My work aims to visualise and materialise time, energy, mood, feeling, attention, intuition, as well as the play of the unconsciousness, furthermore to investigate the relationship between the making of objects and what cannot be seen. I start from a position where all these invisible elements are also kinds of materials, which play important roles throughout the process of no-thing becoming a thing. All these invisible elements do not point to the meaning of objects but instead they indicate what is difficult to point towards in any direct manner. It is the latency that makes a thing came alive.


Made of 155 Days

For my MA graduation project in the Royal College of Art, I have re-made a court necklace[1], based on a painting on silk of an Imperial court necklace in the Victoria and Albert Museum. I use my hands to make ‘pearls’ out of different kinds of natural soil gathered from places that I have lived and travelled. I have spent hour after hour, day after day, shaping and polishing until each sphere shines like a pearl. This way of shaping raw clay is extremely delicate, taking lots of time and focused attention. I used the technique called Dorotango and also the skills I have developed myself. The combination of material, temporality, knowledge, skill, mood and feeling is the framework through which value is established. To draw the attention to how we consider the definition of royalty and luxury, I created a seated portrait of me wearing the Hand-made Pearl Court Necklace, making reference to Qing Emperor portraits painted by Castiglione.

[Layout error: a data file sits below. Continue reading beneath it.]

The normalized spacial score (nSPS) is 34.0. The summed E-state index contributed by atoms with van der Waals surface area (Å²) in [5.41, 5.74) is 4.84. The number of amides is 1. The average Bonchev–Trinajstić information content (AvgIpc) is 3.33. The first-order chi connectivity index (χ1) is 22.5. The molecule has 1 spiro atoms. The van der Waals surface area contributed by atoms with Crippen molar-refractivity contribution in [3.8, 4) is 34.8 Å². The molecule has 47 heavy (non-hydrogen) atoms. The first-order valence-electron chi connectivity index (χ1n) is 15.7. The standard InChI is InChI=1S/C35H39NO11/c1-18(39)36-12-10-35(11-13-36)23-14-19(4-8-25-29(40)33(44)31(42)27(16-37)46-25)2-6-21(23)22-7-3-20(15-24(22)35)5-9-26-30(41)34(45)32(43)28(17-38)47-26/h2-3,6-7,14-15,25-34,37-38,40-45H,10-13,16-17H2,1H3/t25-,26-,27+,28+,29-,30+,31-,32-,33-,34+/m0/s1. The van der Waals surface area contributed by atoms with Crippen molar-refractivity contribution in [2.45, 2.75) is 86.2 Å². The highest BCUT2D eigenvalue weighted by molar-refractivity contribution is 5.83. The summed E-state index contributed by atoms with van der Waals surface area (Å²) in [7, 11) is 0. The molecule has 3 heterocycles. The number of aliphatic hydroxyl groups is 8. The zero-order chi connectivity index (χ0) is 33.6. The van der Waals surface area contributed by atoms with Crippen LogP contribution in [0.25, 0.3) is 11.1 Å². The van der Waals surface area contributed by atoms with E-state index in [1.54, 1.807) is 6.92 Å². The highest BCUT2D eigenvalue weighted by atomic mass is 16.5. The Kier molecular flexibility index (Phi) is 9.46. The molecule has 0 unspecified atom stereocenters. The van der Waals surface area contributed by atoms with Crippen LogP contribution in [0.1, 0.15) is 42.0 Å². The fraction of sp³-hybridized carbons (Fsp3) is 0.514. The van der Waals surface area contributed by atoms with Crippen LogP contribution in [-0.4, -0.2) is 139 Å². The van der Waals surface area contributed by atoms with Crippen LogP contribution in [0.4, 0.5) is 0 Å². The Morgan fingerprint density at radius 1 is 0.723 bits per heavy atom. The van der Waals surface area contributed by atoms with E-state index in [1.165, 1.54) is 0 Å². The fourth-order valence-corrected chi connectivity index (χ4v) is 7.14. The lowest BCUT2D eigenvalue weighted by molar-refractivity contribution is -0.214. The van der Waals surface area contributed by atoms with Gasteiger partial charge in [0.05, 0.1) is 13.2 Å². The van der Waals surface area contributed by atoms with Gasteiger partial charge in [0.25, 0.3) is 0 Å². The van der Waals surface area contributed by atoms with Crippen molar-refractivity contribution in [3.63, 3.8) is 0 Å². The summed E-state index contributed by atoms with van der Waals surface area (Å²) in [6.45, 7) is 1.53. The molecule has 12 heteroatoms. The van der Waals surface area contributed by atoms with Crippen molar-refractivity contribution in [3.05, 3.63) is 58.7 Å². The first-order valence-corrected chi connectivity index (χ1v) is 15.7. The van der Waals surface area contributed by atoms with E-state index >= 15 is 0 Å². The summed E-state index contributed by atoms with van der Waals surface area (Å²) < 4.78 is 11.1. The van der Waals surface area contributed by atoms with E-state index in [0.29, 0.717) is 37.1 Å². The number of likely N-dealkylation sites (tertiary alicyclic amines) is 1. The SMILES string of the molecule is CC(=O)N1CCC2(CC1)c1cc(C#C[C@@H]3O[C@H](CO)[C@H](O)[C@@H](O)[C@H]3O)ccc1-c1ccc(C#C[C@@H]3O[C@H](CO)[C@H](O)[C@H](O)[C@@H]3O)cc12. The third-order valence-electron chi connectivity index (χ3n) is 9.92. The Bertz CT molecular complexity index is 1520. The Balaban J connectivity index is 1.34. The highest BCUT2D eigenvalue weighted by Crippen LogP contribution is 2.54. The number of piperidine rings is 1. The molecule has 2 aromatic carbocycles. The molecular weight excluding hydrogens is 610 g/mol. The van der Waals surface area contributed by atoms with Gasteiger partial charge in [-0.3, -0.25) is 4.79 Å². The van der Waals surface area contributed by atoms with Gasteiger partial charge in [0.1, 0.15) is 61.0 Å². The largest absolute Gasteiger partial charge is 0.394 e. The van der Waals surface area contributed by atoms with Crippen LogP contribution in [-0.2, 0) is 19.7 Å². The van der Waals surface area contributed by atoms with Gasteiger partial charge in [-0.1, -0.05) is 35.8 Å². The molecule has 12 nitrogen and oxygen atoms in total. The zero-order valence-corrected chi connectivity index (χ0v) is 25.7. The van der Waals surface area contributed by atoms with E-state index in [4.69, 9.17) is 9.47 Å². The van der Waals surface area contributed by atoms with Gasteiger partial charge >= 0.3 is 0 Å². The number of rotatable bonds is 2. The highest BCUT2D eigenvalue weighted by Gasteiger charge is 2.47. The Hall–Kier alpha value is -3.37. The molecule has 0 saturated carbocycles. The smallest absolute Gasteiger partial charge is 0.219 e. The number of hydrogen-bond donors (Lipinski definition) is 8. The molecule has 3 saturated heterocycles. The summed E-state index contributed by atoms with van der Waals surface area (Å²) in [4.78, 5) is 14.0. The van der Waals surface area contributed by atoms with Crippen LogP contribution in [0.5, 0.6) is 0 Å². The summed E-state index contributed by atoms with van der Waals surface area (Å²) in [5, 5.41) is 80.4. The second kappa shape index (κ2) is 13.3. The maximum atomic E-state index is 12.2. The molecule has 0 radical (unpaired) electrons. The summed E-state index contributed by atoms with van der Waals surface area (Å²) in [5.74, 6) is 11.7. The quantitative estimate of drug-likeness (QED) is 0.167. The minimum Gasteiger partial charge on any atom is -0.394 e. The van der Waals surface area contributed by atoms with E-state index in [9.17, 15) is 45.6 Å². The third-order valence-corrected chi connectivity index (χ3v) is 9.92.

[1] The court necklace (Chao Zhu) was a symbol of the imperial power of the Qing dynasty. The use of the court necklace was restricted to imperial nobles and officials down to the fifth rank. The materials each rank of person could use for their court necklace were strictly prescribed. Only the Emperor and Empress could wear pearl court necklace.